When someone wants you to attend their event, whether it’s a first birthday party, a 50th wedding anniversary or a business networking event, you likely receive an invitation. Facebook Groups, however, are a totally different animal. I’m not sure why, but people think it’s perfectly acceptable to add people to groups without inviting them. Would you do that for a real-life event? I don’t think so. Here’s something to think about.
That’s how it feels when I am added to a group without being asked. It’s just not the right way to do it. There is a right way to invite people to your Facebook Group. Etiquette isn’t only for the dinner table.
Here’s what you should do:
- Ask them if they would like to be added with a simple text, email or phone call. When you ask, tell them a little bit about the group. Don’t overwhelm them with paragraphs. Give them the Cliff’s Note version.
- When you ask, make it a conversation with ONLY that person. It should NOT be a group chat or group message. Nobody likes getting endless notifications all day long. And, it makes it less personal if you are “saving time” by messaging 20 people at once.
- You can also post on your Facebook personal or business page, inviting anyone that wants to be added, to comment or send you a personal message.
If you made the mistake of already adding them without permission, before you read this post, I suggest you send them a personal message and tell them you did not know it wasn’t great etiquette to add someone without asking them first. Tell them you’d love it if they stayed in your group, but that you understand if the group isn’t for them.
And, PLEASE, if you added someone and they left the group, do not add them again. They have left for a reason. I was added to an MLM group four times! I kept leaving, she kept adding me back. People don’t leave groups by mistake. They leave for a few reasons:
- Group was nothing more than a place to SELL, SELL and SELL
- It is a group that they are not interested in (yes, it’s possible)
- It provided no value for them
- Group does not align with their lifestyle, beliefs or goals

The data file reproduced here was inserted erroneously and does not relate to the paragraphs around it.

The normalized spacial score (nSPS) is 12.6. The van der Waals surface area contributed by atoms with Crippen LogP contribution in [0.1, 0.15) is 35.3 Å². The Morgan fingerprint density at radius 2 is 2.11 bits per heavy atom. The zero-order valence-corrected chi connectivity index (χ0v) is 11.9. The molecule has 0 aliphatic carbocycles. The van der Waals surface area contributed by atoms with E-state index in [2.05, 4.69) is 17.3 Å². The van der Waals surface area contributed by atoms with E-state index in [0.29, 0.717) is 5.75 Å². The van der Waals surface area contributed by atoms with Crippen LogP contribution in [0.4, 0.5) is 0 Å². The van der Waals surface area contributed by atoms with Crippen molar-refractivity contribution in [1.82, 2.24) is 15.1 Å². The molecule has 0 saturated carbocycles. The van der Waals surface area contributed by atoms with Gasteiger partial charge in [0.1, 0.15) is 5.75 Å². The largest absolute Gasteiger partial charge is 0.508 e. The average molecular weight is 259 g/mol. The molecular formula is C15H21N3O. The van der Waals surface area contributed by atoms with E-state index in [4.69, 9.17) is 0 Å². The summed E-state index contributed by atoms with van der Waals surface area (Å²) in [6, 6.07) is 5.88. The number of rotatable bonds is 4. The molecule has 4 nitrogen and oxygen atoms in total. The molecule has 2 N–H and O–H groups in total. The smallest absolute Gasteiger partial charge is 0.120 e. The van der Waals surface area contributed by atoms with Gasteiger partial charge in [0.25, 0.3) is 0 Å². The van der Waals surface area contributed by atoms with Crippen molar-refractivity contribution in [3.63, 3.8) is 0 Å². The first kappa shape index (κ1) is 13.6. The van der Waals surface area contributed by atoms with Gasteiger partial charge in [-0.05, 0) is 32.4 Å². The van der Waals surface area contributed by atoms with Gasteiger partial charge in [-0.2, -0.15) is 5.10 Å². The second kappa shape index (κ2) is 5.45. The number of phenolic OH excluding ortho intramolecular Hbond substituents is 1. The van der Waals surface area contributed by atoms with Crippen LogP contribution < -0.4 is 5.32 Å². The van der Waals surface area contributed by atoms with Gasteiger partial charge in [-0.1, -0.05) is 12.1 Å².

As new members join your group, make them feel welcomed. Say hello and ask them to introduce themselves. If you know them, then you can do the introduction. In my groups, I like to occasionally tag members just to let them know I am paying attention. If I have a group member go silent for a while, after usually being active, I will check in with them. I like to know that they are ok.
Make sure you complete the Group Description area and add a header image that’s appropriate for the content of the group. Meaning, if your group is for solo business owners that are; female, 25-50 years old, in the USA, online business and public speaker… you might have a header image related to marketing or online business. You would not have a header promoting fitness, skin care or DIY crafts.
Are group members dropping like flies? Think about your group. Have you changed focus? Changed your posting style? Started selling too much? Consider asking some members that left what their reasons were. Be genuinely curious and be thankful for any feedback they provide. It can be a great learning opportunity for you, if you take their feedback as constructive criticism and not as a personal attack.
[Not sure who your ideal group member is? Download my Ideal Client Avatar Workbook to help you know exactly who she is.]
Just like email marketing, adding someone to Facebook Groups should be permission-based. People are so busy, often overwhelmed and overloaded with information. Let them choose where they would like to spend their time and energy.
What tips would you add to the Facebook Groups Etiquette list? I’d love to know what your most valuable groups are on Facebook. Share a link below.